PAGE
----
Clearing Up Testing Misconceptions

29 Apr 2015

As someone who deals daily with questions and concerns about testing homeschoolers, I have encountered a number of misconceptions and some erroneous information concerning testing of homeschoolers. I hope that this article will clear up some of these misunderstandings for the homeschool teacher!

First of all, it is the parent’s responsibility to follow the law in their state. Just because a testing company offers a particular test does not mean that it will qualify for meeting the requirements of our NC homeschooling law. One big misconception is that survey tests are acceptable in NC, but most survey tests do not test spelling and grammar, which are two areas required in NC. Most of the Survey Plus tests have added these subject areas, but it is your responsibility to check. The Woodcock-Johnson III and IV tests are both survey tests. These tests are administered professionally, but the information you receive, especially in math, is very limited because they are survey tests. For example, with the Math Calculation subtest, there are only two to three problems per grade level. A survey test gives you a sampling of the areas tested, and you have to be careful in using the results of a survey test for curriculum decisions. Math, especially, has too many building blocks, and you are not testing many of those skills. If your desire is to use your scores to plan your instructional program, more information is obtained from using a complete battery test. With any of these tests, the science and social studies tests are optional in NC.

As the teacher, you make the decision about what grade level testing you want to use with your student. It is important to keep in mind that if you chose to re-enter a public or private school, your grade level recommendation does not have to be accepted by the school. The principal will make that decision, and they often will do their own testing for placement. Generally, public educators are not very trusting when parents are allowed to do their own testing, as is allowed in NC.

It has been reported, erroneously, that some tests are aligned to the Common Core Curriculum. The Iowa tests, Form C, which have been recently released for homeschool use are one example. Form C of the Iowa Test is a parallel form to Form A, which has a number of outdated questions that are irrelevant to students in today’s world. (The most famous question from Form A that has frustrated parents is the question about the card catalog.) Both Form A and Form C use the exact same norms of 2005. In order to use the same norms, Form C has to have the exact same subtests, the same number of questions and the question types cannot be changed. Since the Common Core Curriculum was written in 2010, it is impossible for the publishers to develop a test aligned to the Common Core and use the older 2005 norms.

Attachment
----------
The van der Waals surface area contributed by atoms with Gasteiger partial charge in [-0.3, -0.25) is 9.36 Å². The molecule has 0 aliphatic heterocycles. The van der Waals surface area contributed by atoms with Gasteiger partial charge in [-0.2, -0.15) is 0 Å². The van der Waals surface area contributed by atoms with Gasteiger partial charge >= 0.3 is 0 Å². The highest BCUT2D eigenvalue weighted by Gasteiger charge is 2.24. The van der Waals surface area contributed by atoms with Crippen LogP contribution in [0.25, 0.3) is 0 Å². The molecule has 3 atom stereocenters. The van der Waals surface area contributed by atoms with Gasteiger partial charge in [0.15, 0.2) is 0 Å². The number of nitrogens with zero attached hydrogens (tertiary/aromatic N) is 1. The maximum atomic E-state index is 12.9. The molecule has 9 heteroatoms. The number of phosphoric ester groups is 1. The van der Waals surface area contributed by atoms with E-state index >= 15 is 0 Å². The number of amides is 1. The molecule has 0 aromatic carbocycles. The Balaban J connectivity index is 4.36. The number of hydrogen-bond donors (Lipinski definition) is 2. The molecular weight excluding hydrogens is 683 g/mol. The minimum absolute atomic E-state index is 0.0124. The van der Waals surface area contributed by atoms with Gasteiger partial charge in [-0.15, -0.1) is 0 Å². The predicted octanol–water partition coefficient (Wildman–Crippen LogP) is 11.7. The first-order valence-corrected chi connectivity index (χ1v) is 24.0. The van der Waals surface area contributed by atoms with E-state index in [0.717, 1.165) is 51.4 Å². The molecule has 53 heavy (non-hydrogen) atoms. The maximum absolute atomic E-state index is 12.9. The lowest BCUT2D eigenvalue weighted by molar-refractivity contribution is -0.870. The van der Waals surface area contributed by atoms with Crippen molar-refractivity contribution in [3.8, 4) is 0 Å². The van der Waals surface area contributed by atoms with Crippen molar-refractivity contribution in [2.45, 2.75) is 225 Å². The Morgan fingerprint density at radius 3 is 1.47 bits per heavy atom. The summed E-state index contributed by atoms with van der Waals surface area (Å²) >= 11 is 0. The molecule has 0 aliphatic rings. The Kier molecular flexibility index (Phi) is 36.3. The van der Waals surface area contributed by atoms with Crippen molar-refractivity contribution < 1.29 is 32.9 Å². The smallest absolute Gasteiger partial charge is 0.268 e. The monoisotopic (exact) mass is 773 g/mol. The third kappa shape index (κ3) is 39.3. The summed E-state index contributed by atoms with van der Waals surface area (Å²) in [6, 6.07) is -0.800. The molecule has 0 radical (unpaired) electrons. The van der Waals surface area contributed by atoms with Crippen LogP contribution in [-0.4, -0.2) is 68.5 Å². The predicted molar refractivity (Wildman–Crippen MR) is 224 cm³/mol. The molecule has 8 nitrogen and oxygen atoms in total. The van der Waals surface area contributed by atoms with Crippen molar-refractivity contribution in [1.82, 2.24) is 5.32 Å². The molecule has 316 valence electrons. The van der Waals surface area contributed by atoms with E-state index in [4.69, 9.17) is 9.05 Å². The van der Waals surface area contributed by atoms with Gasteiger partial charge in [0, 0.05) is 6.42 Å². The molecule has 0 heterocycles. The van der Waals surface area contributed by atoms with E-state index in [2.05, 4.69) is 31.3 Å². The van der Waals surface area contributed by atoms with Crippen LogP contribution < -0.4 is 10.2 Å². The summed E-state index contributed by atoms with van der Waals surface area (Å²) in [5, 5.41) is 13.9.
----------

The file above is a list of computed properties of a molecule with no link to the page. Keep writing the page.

The California Achievement Test publishers have done the same thing with their TerraNova-First Edition and the TerraNova-Second Edition (also known as the CAT/6). Both of these tests also use their norms from 2005. The second edition is only an update of some question content and pictures, to make it more relevant to students today. It would be impossible for the TerraNova/CAT 6 to be aligned to the Common Core since it uses norms from 2005.

The CAT/5 is still allowed in NC, though many states will not accept tests that were not normed in the last ten years. I used this test when I was a teacher in the 70s, when this test first came out. There was a kindergarten test, but kindergarten was not part of the public school system in many states. It is important to keep this in mind because the first grade test from the CAT/5 is more similar to the kindergarten tests that are used today. How many public school parents have you heard say kindergarten is what first grade used to be when they were in school? Curriculum has definitely changed over the last forty years since this test was published. There is a much greater emphasis on the higher order thinking skills in the later curriculum guidelines because of the emphasis of preparing our students for the technological world they will be working and living in. This test meets state guidelines in NC, but the information you receive will be limited because of the age of this test. This test was renormed in 1991, so if you have a high schooler taking this test, that student is compared to students who are forty years old or older now.